The Nature and Consequences of Indirect Effects in Ecological Communities

The Nature and Consequences of Indirect Effects in Ecological Communities

J. Timothy Wootton

Annual Review of Ecology and Systematics, Vol. 25:443-466 (Volume publication date November 1994)

https://doi.org/10.1146/annurev.es.25.110194.002303

PDF Available

Five simple types of indirect effects have been regularly demonstrated in nature: exploitative com­petition, trophic cascades, apparent competition, indirect mutualism, and in­teraction modifications. Detailed experimental investigations of natural com­munities have yielded complicated effects.

Let’s examine those types more closely since all are common in our reef tanks, even if most of them happen out of view, on a microscopic level.

  1. Exploitative Competition
    For example, corals and algae competing with one another for light, space and nutrients.
  2. Trophic Cascade
    For example, overfishing large fish-eating fish would release predatory pressure on smaller zooplankton-eating fish.

    Releasing predatory pressure on smaller zooplankton-eating fish would increase predatory pressure on zooplankton.

    Increasing predatory pressure on zooplankton would probably allow greater amounts of phytoplankton to grow.

  3. Apparent Competition
    For example, two algae that are predated upon by the same snail, but where one algae grows better and ends up sustaining a larger snail population.  The larger snail population could also increase grazing pressure on the algae that doesn’t grow as well.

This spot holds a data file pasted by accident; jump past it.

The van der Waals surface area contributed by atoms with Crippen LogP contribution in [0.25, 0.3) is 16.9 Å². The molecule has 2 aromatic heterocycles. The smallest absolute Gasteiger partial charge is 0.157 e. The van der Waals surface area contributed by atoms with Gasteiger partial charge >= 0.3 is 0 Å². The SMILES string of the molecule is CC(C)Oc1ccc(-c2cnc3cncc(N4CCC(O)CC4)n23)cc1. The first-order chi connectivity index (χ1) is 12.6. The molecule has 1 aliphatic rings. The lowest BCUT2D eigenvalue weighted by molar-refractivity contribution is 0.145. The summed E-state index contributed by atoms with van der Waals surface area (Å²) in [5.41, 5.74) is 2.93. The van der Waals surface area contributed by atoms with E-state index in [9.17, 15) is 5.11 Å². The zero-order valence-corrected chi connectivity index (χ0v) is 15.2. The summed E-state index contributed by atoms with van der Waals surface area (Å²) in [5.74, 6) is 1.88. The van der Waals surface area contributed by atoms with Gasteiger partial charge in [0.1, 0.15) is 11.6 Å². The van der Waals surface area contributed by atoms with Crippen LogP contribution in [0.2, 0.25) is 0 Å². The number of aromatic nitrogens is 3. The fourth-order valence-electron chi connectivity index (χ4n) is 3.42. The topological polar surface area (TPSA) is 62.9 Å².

4. Indirect Mutualism
    For example, a stable community of unrelated species that utilize similar resources will tend to minimize competition with one another.

    Under harsh conditions, some individual species may even indirectly facilitate positive conditions for other species.

    This allows the community to survive under harsh conditions, but since they are all inter-dependent it also means the communities tends to collapse together once a tipping point is passed and conditions become too harsh.

    Community recovery from this collapsed stage is known to require a much more considerable improvement to environment than would have been required prior to collapse.

  5. Interaction Modification
    For example, introducing a fish predator to a tank that was dominated by a planktivore will cause the planktivorous fish to begin hiding during a large part of the day.  The plankton in a tank will increase in numbers due to the change in behavior.

    This “increase” may mostly be noticeable as uneaten food since there’s usually not a lot of plankton in a reef tank to begin with…and it’s very hard to notice the amount without close observation with a microscope.

 

The key feature of indirect effects is that they require the presence of intermediary species in order to arise. Thus, they are a property arising in multi-species assemblages.

It feels like Dr. Wootten is basically speaking directly to us in the next passage, below (emphasis mine):

In some instances, indirect effects have also been considered to arise through a change in a physical or chemical variable in the environment as well as through another species (116). For example, fish foraging activity may change the sedimentation regime of a stream, which in turn may influence invertebrates and algae (37, 94, 96). Similarly, a species may affect the availability of inorganic nutrients in the system, which in turn affects the population dynamics of producers (9, 41, 123, 131). The major feature in such examples is that the physical or chemical variable of interest acts in a dynamic manner, much as another species would.

It almost sounds like he’s referring specifically to a dinoflagellate bloom in an aquarium – but obviously he’s speaking in general.

 

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